• Look for a space you can grow in

  • Ensure a source of water

Why it’s important to grow a garden, if possible, during emergency situations.

If an emergency occurs, you will be surviving on emergency foods. They are lacking in nutrients and you will quickly have nutrient deficiencies. If possible, you need to grow live foods that will provide those missing nutrients.

Starting on the day the power fails or the emergency occurs, let’s look at a timeline of what is possible, things to have in preparation and how every- thing can tie together to feed your family in the short and medium term 

  1. Emergency

  2. First day — Start sprouts in a jar. Will sprout in 4-6 days. Soak overnight then rinse and drain. Let sit in sunny window and rinse and drain 1-2 times per day.

  3. Day 3-7 — start more sprouts every other day. Start fast growing seeds outdoors (see list below)

  4. First week — should be able to eat out of your refrigerator and freezer. The refrigerator will keep things cool for 2 – 3 days. The freezer will become your fridge in 3 – 4 days as things thaw out but stay cool. Try to conserve canned or dried goods for later

    Fast-growing crops to plant ASAP after an emergency:

    • Asian or Mustard greens – 21 days for baby, 45 days mature

    • Beets – 35 days for beet tops, 50 days mature

    • Broccoli Raab/Rapini or De Cicco – 40 – 45 days for first harvest, can harvest again and again

    • Carrots – 50 – 70 days depending on weather

    • Kale – 30 days for baby kale, 60 days mature

    • Lettuces – 30-45 days depending on variety. Leaf lettuce will grow to harvest quickly.

    • Radishes – Bulb radishes 25 – 35 days

    • Spinach – 30 days to baby, 45 days mature. Works best in cooler


    • Swiss chard – 30 days baby, 55 days mature

      Being able to use this fresh garden produce to supplement the dried, canned, freeze-dried and other foods in your short and long term food storage will make meals much more interesting, nutritious and tasty.

Make sure...  Only buy Non-Hybrid and Heirloom seeds! You collect and use the seeds from these plants for future planting, so you never have to buy seeds again. This is essential in an emergency when seeds may not be available for purchase. Hybrid Seeds are sterile and CANNOT be collected and reliably used for future planting.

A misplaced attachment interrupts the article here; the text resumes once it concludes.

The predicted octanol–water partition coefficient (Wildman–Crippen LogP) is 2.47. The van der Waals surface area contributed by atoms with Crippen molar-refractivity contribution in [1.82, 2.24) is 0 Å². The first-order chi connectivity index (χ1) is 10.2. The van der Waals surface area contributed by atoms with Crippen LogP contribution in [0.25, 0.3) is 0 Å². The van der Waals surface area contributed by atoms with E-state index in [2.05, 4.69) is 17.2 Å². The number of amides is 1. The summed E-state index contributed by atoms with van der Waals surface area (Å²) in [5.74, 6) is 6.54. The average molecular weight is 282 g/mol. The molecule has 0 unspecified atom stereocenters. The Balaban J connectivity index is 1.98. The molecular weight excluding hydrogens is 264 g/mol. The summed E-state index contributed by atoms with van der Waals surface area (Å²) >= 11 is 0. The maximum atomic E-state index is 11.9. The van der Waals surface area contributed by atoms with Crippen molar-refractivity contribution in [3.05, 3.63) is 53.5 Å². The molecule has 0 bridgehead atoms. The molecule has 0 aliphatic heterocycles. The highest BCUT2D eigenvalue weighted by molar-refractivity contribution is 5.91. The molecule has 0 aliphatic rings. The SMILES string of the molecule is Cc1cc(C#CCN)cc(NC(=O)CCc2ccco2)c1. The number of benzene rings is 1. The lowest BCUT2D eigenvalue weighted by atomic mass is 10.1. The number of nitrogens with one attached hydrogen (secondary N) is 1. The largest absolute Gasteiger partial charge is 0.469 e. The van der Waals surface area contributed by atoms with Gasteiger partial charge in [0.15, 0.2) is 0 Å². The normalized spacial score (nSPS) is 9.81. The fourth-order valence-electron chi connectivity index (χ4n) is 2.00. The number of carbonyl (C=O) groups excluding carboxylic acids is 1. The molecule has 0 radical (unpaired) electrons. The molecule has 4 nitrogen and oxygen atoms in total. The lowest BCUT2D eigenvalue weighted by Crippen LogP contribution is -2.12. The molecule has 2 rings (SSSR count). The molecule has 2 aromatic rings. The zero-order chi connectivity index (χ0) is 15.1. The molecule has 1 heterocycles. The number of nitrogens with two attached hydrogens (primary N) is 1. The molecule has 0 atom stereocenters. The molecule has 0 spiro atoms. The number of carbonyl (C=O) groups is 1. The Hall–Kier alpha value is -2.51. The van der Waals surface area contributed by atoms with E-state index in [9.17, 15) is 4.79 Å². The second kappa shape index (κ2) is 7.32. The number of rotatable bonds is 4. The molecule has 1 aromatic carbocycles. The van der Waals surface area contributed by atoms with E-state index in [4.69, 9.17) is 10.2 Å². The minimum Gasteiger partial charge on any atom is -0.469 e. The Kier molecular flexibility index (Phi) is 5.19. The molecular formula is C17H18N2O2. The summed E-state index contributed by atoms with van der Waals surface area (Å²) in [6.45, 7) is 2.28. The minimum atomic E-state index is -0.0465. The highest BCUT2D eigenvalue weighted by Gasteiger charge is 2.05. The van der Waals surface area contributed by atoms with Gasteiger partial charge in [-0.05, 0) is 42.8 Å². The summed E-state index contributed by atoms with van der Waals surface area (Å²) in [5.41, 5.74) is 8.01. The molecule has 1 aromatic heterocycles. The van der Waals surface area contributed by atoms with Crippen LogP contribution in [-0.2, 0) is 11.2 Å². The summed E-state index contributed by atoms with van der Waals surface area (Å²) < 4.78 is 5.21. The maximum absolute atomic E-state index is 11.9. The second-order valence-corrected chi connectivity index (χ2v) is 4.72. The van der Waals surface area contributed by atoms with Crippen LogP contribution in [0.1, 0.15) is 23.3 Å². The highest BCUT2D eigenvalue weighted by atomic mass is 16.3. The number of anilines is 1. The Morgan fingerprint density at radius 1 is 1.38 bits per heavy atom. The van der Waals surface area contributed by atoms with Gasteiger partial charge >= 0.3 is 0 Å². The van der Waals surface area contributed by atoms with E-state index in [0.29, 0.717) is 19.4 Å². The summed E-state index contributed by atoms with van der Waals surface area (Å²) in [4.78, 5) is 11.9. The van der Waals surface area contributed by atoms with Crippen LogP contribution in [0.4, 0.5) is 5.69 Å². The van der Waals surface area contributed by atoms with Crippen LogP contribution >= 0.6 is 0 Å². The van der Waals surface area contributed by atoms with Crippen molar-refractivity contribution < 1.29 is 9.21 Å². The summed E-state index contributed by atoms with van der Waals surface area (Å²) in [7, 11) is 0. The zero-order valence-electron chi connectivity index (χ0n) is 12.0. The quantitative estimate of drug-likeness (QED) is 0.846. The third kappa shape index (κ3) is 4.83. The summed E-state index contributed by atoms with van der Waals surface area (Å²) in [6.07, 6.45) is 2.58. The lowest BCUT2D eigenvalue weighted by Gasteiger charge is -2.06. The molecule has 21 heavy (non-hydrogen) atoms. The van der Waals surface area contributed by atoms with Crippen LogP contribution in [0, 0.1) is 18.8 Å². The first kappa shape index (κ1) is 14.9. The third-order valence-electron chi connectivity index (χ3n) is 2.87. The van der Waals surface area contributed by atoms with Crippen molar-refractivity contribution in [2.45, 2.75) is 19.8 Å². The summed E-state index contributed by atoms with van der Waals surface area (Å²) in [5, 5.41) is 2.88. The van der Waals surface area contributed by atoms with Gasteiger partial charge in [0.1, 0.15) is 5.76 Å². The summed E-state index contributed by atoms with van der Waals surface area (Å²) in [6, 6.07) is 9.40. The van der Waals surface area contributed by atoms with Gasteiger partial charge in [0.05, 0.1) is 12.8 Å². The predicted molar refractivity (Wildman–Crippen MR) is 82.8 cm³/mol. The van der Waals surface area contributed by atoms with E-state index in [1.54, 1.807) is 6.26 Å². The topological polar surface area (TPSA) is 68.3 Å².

Growing Sprouts in a Jar

The easiest way to grow sprouts for eating is in a jar. Almost any seed can be sprouted in a jar, following these basic guidelines.

Instructions for sprouting in a jar 

1. Choose a jar and lid.

  • Any glass jar will do for sprouting, though one with a wide opening makes it easier to rinse, drain, and remove sprouts. Choose a jar large enough to contain the seeds and sprouts - which will fill up at least 10 times as much space as the seeds alone.

  • You need a mesh-like, breathable 

    covering. This can be cheesecloth, a tea towel or very fine-gauge plastic or wire mesh. You use this when draining the seeds. While sprouting, you want the sprouts to get air flow.

2. Rinse Seeds.

  • Rinse seeds well with cool water and drain. Remove any stones, loose fibers or broken seeds if large enough to see.

3. Soak Seeds.

  • Place a small amount of rinsed seeds (1-2 T) in a jar and fill about 3⁄4 full with cool water. Cover with a mesh lid or cloth, secured with a rubber band, to allow air flow.
  • A general rule- soak at least 8 hours. Soak until the seeds have doubled in size. Larger seeds like chickpeas or kidney beans may require a 24-hour soak.

  • In warmer temperatures, the soak time is shorter. In cooler tempera- tures, soak time is longer,

4. Drain Seeds

  • Drain the seeds well, for several hours, while allowing plenty of air circulation. This is why you need a secured mesh lid. You need to keep the bottle upside down and draining for some time.

5. Rinse, Drain, and Repeat 3 times per day

  • Rinse seeds with cool water and repeat draining. Usually 2-3 days of rinsing and draining about 3 times per day is sufficient.

  • If it’s very warm, rinse more frequently. If it’s cold, less frequent rinsing may be fine, but keep in mind that seeds may not sprout as well.

 6. Final Rinse and Drain

  • Once sprouts are ready to harvest, rinse one final time and remove un-sprouted seeds and seed hulls if you don’t want them with your finished sprouts. Drain thoroughly one final time before eating or storing.

Using sprouted seeds

Sprouts are ready to eat at any point after a sprout tail appears. Taste daily during the sprouting process and eat or refrigerate once they taste good to you. Many seeds will become spicier if sprouted too long.

Storing sprouts and sprouted seeds

Sprouts are easy to grow in small batches every few days so that there are fresh sprouts to eat daily. However if you want to store them, drain them completely and store in a sealed container in the fridge. Can store for a few days.